As I wrote at the start, this same thing happened three more times during the trip, in three different places. The litany was the same each time, it’s company policy. I am fairly sure that it isn’t the intention of whoever owns the company to get customers offside, and every place where I encountered that attitude will never get my money again. Obviously, I am only one person and others will still patronise such places, but I am being true to myself.
The other theme I encountered was the ‘no cash’ thing. We went for breakfast to a cafe that was highly recommended on some website, they refused cash altogether. This is becoming common, and it is only for the convenience of the proprietors, there is no other reason. It seems to be hipsters, with their fucking beards, tattoos, and fucking nose rings, who run these places. Encouraging state control and tyranny with their fucking expediency. One of my favourite local cafes has gone this way and I will not go there anymore. If Sarah is reading this (unlikely, I know) she should know it is safe to go there again! Admittedly, the cafe in question is not a hipster joint, but sleepwalking into a Marxist state is unforgiveable in any thinking person. There is no neutral place in this struggle.
Sheffield is a nice, smallish city. There are remnants of the industrial past to be seen everywhere but, from most points in the city, it is possible to see views beyond the urban streets, of rolling hills rising with valleys between. It feels as if the city has been placed into a bowl where it nestles comfortably. We went and ate sandwiches in a lovely park, a huge open space on a hill, where it was possible to forget the urban surroundings. Areas of woodland, a nice little playground, complemented by the just warm enough weather, a gentle breeze coming up the hill making it perfect. The kids played together, looking really happy, forgetting their recent bereavement completely for a time. Such islands of respite are golden, I was close to tears watching them messing around. The food we ate was purchased at Tesco where, I am happy to report, they still accept cash and will break a £50 note. Hipster cafe owners and other idiots take note of a successful business that believes their motto ‘every little helps’, and won’t turn away a single penny in revenue.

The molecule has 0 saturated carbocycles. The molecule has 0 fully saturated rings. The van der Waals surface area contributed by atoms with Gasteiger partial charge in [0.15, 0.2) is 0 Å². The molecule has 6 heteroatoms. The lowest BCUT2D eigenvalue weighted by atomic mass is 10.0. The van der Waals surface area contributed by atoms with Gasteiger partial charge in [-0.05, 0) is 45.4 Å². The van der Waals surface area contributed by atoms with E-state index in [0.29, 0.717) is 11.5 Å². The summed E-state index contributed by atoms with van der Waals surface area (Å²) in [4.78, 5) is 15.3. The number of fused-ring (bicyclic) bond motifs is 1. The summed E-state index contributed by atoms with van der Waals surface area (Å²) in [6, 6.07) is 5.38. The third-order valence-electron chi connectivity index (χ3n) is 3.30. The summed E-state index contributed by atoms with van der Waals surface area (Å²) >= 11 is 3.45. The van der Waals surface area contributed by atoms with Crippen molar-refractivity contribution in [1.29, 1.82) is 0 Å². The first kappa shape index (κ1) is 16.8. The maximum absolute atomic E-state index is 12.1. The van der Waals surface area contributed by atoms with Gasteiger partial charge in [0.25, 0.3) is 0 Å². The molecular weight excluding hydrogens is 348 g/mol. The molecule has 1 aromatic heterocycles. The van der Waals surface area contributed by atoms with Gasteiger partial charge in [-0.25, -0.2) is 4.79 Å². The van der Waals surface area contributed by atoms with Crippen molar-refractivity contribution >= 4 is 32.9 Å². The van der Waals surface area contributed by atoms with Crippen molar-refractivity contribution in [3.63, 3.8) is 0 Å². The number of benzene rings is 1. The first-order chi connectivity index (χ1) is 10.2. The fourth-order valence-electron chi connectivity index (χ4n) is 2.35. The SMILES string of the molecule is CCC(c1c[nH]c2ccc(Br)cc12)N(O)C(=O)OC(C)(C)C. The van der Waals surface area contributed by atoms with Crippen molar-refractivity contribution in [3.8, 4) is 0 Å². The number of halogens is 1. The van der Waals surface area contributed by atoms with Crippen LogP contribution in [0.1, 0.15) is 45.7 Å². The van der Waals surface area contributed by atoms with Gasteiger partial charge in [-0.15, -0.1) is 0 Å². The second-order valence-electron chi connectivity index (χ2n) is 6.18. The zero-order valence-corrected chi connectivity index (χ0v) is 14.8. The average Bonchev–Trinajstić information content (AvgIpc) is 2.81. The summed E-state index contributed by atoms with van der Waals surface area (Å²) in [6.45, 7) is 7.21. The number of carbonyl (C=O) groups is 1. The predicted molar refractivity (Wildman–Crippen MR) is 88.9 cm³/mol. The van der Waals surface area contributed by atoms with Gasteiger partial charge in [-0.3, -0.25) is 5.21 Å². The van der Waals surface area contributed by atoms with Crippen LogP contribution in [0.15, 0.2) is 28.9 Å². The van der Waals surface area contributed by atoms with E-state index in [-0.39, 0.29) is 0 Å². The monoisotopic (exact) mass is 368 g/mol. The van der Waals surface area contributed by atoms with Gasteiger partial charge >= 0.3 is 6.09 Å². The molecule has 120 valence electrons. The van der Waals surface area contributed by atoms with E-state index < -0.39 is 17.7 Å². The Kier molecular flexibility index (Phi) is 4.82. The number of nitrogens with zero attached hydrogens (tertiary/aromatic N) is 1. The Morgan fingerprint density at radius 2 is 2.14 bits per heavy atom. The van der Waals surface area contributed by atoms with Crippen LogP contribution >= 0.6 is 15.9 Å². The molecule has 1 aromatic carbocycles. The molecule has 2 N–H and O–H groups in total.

Someone informed me, that for my daughter to even be invited to the British National Swimming Championships, she was in the top one percent in her age group. Unfortunately, on the day, she didn’t have the best swim. Possibly the traveling, maybe nerves because of the hugeness of the event, she didn’t make the final. She swam well though, and her not reaching the final allowed us to set off home four hours earlier, for which I was grateful.
We agreed that the trip was a success. Despite the slightly horrible hotel, the minor upsets over payment, the fact that one place charged £4.15 for a coffee, another £3.50, the slight disappointment about the swimming, we had a nice time. We ate some great food, laughed together, and became a little closer as a family. All of us enjoyed Sheffield. When I suggested, half in jest, moving there, the reaction was fairly positive. There is space, beautiful countryside, houses that are cheap enough to buy outright, a fact that might offset the completely overpriced coffee, and a swimming club that produces champions.
We will see how things develop , but for now we are here and it’s a nice place to be.